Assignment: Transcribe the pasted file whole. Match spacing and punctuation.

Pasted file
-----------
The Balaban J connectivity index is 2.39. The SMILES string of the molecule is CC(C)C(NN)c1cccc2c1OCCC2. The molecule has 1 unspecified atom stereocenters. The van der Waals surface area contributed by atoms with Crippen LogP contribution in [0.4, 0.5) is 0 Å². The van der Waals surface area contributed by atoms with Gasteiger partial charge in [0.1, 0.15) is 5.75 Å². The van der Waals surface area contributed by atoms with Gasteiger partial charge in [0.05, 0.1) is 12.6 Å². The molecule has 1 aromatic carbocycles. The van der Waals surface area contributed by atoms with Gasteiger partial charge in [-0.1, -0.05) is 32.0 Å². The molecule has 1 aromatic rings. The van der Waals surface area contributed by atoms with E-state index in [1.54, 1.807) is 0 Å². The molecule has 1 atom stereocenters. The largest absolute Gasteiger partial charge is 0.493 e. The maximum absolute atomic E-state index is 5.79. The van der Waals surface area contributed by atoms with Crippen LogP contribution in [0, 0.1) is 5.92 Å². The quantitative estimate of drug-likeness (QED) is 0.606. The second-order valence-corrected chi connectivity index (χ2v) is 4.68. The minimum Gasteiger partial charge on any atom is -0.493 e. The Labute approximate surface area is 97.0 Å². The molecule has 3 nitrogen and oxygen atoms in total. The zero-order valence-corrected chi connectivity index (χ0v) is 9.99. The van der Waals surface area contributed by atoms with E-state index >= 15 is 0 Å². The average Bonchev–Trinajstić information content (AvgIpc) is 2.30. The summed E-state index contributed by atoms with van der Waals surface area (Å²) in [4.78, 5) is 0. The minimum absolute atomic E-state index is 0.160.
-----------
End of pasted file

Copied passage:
The Balaban J connectivity index is 2.39. The SMILES string of the molecule is CC(C)C(NN)c1cccc2c1OCCC2. The molecule has 1 unspecified atom stereocenters. The van der Waals surface area contributed by atoms with Crippen LogP contribution in [0.4, 0.5) is 0 Å². The van der Waals surface area contributed by atoms with Gasteiger partial charge in [0.1, 0.15) is 5.75 Å². The van der Waals surface area contributed by atoms with Gasteiger partial charge in [0.05, 0.1) is 12.6 Å². The molecule has 1 aromatic carbocycles. The van der Waals surface area contributed by atoms with Gasteiger partial charge in [-0.1, -0.05) is 32.0 Å². The molecule has 1 aromatic rings. The van der Waals surface area contributed by atoms with E-state index in [1.54, 1.807) is 0 Å². The molecule has 1 atom stereocenters. The largest absolute Gasteiger partial charge is 0.493 e. The maximum absolute atomic E-state index is 5.79. The van der Waals surface area contributed by atoms with Crippen LogP contribution in [0, 0.1) is 5.92 Å². The quantitative estimate of drug-likeness (QED) is 0.606. The second-order valence-corrected chi connectivity index (χ2v) is 4.68. The minimum Gasteiger partial charge on any atom is -0.493 e. The Labute approximate surface area is 97.0 Å². The molecule has 3 nitrogen and oxygen atoms in total. The zero-order valence-corrected chi connectivity index (χ0v) is 9.99. The van der Waals surface area contributed by atoms with E-state index >= 15 is 0 Å². The average Bonchev–Trinajstić information content (AvgIpc) is 2.30. The summed E-state index contributed by atoms with van der Waals surface area (Å²) in [4.78, 5) is 0. The minimum absolute atomic E-state index is 0.160.